There is only one further change of substance from the 1971 scheme. Your Lordships will note that there is now no reference to a power which existed in the superseded scheme enabling Food from Britain to act through intermediaries in its dealings with applicants. I understand that this was a reserve power which has never been used. It would have permitted FFB, with ministerial approval, to appoint the central co-operative organisations as agents and to pay them for their services in sifting grant applications. The joint committee commented on the vires of this power in relation to the enabling legislation—the Agriculture Act 1967. In the circumstances, and with Food from Britain's agreement, we have decided to delete that power from the new scheme. I am assured that its deletion will not affect the present arrangements and, if they so wish, the co-operative associations may continue to act in an advisory consultancy capacity to applicant co-operatives. My Lords, I commend this scheme to the House.

Moved, That the draft scheme laid before the House on 4th February be approved. [10th Report from the Joint Committee.]—(The Earl of Swinton.)

6.31 p.m.

Lord Gallacher

My Lords, I will first say that we on this side of the House welcome this scheme, although perhaps for reasons different from those advanced by the noble Earl in moving it. When the Central Council for Agricultural and Horticultural Co-operation, as it then was, came under the wing of the newly-formed Food from Britain organisation, there was some concern that it would be dwarfed by what was essentially a marketing organisation—and a marketing organisation whose life is finite in the sense that it is to enjoy public funding for its marketing activities only for a specified number of years—after which, trade interests are supposed to step in and provide money.

The proposals before us this evening indicate clearly that although they will amend the 1971 scheme and will place agricultural co-operative schemes under the wing (as they are now) of Food from Britain, the Government envisage the continuance of support for agricultural co-operation. With that proposition, we are entirely in accord.

It is regrettable but understandable that certain grants are being reduced in line with reductions made in other schemes. We know that the total estimated savings as far as this particular sector is concerned will amount to some £300,000 per annum. Presumably that is a saving worth considering, but I cannot help observing the difference in standards of treatment, in that these are only the estimated savings so far as agricultural co-operative promotion is concerned, whereas when not so very long ago your Lordships were discussing a Bill to extend the life of the Co-operative Development Agency, the actual funding of that organisation was at the level of only £200,000.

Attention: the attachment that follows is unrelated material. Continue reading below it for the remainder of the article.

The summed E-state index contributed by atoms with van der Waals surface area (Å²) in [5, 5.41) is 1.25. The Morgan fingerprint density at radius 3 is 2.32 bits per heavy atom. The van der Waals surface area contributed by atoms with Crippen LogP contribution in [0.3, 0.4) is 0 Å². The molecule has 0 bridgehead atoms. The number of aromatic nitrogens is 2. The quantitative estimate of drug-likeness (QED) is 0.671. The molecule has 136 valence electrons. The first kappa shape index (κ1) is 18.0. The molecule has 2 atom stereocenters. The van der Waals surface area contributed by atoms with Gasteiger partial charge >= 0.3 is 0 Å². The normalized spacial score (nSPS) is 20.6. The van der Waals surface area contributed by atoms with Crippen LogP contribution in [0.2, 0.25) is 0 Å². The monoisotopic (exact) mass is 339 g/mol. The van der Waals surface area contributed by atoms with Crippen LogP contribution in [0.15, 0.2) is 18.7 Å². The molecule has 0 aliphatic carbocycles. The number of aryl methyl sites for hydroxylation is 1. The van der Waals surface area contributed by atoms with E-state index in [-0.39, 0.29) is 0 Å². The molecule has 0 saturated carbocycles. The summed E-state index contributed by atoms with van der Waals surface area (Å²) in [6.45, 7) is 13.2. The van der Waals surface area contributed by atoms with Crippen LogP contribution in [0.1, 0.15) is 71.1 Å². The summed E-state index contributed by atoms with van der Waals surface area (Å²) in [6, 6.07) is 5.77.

It seems to this side of the House that there is a marked disparity between that and the Government's treatment of producer co-operation—and an agricultural society is of course a producer organisation, as is a workers' co-operative—and that this disparity ought to be examined at some time in the future. It behoves the Government, in their admirable support for the co-operative concept, to be as even-handed with that support as they possibly can.

We are particularly intrigued with the definition of a co-operative, other than one registered under the Industrial and Provident Societies Act 1965, appearing in paragraph 2(b). We like it. Some of us have spent a lifetime trying to define a co-operative society, and now we discover that the Civil Service can do that for us in a couple of lines. I congratulate them on that particular aspect of the draft.

We are particularly pleased that the horticultural industry is not to suffer any disability under the proposals in the same way that cereals will. We accept that in the present climate of production and public opinion, there is justification for some reining-in of assistance to cereals and to cereal co-operative societies—in particular, in the case of the marketing schemes they are devising.

We are pleased also that non-capital grants are not to be altered because we recognise the importance of advice in the formation of agricultural societies. The Government are being helpful here.

Finally, we note the reference in the explanatory notes to the European Community. We hope that agricultural societies, under the guidance of Food from Britain, will continue to make maximum use of the guidance section of the FEOGA fund. Although the calls upon that fund are considerable and therefore the commissioners are somewhat selective about the schemes they choose to aid, nevertheless there is every indication that the European Community is particularly favourable to co-operatives. One hopes that Food from Britain will take full advantage of this, although it may be that a purely marketing organisation as the applicant may not be looked upon as favourably as would the old Central Council for Agricultural and Horticultural Co-operation.

We are also pleased, too, that the co-operative associations may continue to serve in a consultative capacity. We hope that they will take advantage of this opportunity because their knowledge and experience at the formative stage will undoubtedly be of assistance to the Food from Britain organisation. We welcome this scheme and wish the new organisation, under the wing of Food from Britain, continued success—although, as I have said, it is in some respects poorer as a result.

The Earl of Swinton

My Lords, I am very grateful to the noble Lord, Lord Gallacher, for his comments. It would have been a great pleasure to be my noble friend Lord Belstead on this occasion and to hear this scheme welcomed, if not 100 per cent. then about 97.5 per cent. by the Benches opposite. The noble Lord did not ask me any questions, so I beg to move.

On Question, Motion agreed to.